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Iraqi Kurdish deputy PM says deal with Baghdad 'easy' if salaries paid
February 16, 2016 / 4:18 PM / 2 years ago

Iraqi Kurdish deputy PM says deal with Baghdad 'easy' if salaries paid

Iraqi Kurdistan’s Deputy Prime Minister Qubad Talabani speaks during an interview with Reuters in Erbil, January 14, 2016. REUTERS/Azad Lashkari

ERBIL, Iraq (Reuters) - The deputy prime minister of Iraqi Kurdistan said a dispute with Baghdad over oil sales could easily be resolved if the federal government agreed to cover the region’s bloated public payroll, including the salaries of its armed forces.

Hit hard by the global slump in oil prices, the Kurdistan Regional Government (KRG) can no longer afford its own payroll, costing 875 billion Iraqi dinars ($800 million) per month. Officials have warned the region faces an economic collapse.

“If Baghdad pays the full salaries of people who receive salaries from the government in the Kurdistan region, including the peshmerga, we can easily and naturally agree with it,” said Qubad Talabani on his official Facebook page.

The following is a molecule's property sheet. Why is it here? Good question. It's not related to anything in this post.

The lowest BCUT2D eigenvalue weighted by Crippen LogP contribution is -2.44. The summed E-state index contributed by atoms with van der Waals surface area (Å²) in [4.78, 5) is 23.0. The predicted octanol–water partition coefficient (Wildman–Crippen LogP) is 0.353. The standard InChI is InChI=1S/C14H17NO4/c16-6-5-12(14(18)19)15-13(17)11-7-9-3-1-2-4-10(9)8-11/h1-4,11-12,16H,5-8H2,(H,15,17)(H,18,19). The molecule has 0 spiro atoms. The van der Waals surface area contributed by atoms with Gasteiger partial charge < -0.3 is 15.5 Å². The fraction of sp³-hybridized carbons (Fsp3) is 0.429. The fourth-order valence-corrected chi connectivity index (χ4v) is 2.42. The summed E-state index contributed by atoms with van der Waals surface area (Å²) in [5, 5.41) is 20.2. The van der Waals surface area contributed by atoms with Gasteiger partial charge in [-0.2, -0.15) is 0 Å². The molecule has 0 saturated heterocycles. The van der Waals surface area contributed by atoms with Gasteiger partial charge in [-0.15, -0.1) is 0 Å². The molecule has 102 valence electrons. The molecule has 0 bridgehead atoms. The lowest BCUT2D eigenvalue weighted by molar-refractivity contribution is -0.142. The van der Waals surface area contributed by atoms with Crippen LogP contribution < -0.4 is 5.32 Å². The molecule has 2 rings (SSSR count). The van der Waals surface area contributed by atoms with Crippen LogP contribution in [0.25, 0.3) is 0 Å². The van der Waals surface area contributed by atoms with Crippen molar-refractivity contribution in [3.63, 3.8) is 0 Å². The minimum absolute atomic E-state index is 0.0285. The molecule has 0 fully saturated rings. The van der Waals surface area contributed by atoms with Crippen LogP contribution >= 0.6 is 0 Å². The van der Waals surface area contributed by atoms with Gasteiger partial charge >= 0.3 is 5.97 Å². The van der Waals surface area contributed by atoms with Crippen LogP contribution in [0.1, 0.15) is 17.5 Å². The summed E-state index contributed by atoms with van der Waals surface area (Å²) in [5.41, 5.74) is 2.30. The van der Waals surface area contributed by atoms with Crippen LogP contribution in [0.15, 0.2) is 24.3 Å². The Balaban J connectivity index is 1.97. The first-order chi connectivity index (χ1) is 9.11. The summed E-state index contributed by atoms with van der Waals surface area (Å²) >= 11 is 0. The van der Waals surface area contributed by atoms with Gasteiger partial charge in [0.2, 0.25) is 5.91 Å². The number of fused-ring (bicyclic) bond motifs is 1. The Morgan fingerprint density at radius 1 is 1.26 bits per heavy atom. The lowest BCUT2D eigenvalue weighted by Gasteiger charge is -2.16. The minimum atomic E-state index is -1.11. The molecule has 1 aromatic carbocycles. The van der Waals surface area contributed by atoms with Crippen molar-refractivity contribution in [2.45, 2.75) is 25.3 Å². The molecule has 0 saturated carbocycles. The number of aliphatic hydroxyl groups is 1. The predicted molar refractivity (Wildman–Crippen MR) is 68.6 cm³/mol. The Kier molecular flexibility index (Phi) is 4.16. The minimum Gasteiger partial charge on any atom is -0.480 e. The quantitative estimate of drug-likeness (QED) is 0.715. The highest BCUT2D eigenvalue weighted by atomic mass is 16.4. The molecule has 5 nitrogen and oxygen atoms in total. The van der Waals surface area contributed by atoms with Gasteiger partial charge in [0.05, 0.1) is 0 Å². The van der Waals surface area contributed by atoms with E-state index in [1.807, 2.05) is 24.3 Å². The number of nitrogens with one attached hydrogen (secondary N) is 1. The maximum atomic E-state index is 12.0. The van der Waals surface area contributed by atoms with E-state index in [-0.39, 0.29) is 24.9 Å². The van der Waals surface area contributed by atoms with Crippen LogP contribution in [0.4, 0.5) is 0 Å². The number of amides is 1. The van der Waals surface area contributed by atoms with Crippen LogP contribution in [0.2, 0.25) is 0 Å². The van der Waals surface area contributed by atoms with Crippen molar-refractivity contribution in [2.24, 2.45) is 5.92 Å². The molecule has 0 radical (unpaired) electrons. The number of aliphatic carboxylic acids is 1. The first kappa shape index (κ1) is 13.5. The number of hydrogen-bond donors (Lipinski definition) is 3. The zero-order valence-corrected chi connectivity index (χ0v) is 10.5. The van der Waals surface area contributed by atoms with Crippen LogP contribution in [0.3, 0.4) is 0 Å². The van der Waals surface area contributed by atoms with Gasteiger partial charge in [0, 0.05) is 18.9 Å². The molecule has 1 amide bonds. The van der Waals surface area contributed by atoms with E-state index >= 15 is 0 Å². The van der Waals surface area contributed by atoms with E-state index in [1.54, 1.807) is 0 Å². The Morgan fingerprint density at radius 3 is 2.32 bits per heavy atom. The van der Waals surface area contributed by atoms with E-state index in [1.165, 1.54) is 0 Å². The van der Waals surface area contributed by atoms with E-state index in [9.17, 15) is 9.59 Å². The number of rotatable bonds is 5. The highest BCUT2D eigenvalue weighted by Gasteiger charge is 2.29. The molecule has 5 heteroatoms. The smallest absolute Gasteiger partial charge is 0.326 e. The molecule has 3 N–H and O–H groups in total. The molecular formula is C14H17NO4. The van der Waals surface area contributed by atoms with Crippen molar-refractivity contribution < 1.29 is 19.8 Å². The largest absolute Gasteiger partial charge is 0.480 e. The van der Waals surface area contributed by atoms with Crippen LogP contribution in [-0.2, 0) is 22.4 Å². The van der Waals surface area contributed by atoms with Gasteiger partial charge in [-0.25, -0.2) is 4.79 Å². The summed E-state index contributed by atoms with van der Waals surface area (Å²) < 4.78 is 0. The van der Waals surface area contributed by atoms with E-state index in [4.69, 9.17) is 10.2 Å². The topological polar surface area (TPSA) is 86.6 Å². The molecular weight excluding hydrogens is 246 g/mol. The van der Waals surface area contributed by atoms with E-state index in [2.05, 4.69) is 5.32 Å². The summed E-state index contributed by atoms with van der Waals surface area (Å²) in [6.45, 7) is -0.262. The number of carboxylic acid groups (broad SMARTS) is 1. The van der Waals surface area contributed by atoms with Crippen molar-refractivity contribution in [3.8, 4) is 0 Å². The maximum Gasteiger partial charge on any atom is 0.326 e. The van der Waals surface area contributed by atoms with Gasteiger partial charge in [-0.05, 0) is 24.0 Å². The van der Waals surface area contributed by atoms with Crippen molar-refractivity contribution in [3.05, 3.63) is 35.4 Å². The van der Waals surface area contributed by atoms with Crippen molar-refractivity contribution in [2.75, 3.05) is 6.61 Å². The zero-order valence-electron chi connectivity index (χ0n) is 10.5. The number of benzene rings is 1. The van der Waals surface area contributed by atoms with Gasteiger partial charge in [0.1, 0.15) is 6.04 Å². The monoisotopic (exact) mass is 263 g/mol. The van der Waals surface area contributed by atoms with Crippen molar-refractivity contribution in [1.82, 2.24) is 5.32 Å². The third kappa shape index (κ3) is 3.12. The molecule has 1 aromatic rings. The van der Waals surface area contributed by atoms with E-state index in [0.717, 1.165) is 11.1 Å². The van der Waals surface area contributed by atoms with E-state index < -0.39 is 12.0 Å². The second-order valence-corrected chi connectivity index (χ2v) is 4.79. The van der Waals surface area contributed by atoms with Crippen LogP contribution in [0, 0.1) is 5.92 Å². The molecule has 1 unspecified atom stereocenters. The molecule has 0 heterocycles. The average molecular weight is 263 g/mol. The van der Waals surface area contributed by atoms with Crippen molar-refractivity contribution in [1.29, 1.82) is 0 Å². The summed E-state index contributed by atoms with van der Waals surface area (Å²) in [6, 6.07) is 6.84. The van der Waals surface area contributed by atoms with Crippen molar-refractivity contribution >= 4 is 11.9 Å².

The comments came after Iraqi Prime Minister Haider al-Abadi said Baghdad was prepared to pay the salaries of government employees in Kurdistan if the autonomous region stopped selling oil independently.

The Kurds ramped up independent oil sales through their own pipeline to Turkey after Baghdad slashed funding to the region in early 2014.

The region’s Ministry of Natural Resources said earlier on Tuesday it had generated more revenues in the second half of 2015 by selling oil independently than it had received in export revenue from Baghdad in the first half of the year.

From Jan. 1 to June 23, the Kurds received $1.99 billion in export revenue from the federal government after an agreement with Baghdad stipulated the region’s budget share would be reinstated in return for 550,000 barrels of oil per day (bpd).

That arrangement broke down in June. From then until Dec. 31, the KRG achieved revenues of $3.95 billion through independent exports via pipeline to Turkey, even though prices had dropped to $47 per barrel from $60 between the two periods.

Writing by Isabel Coles; editing by Katharine Houreld

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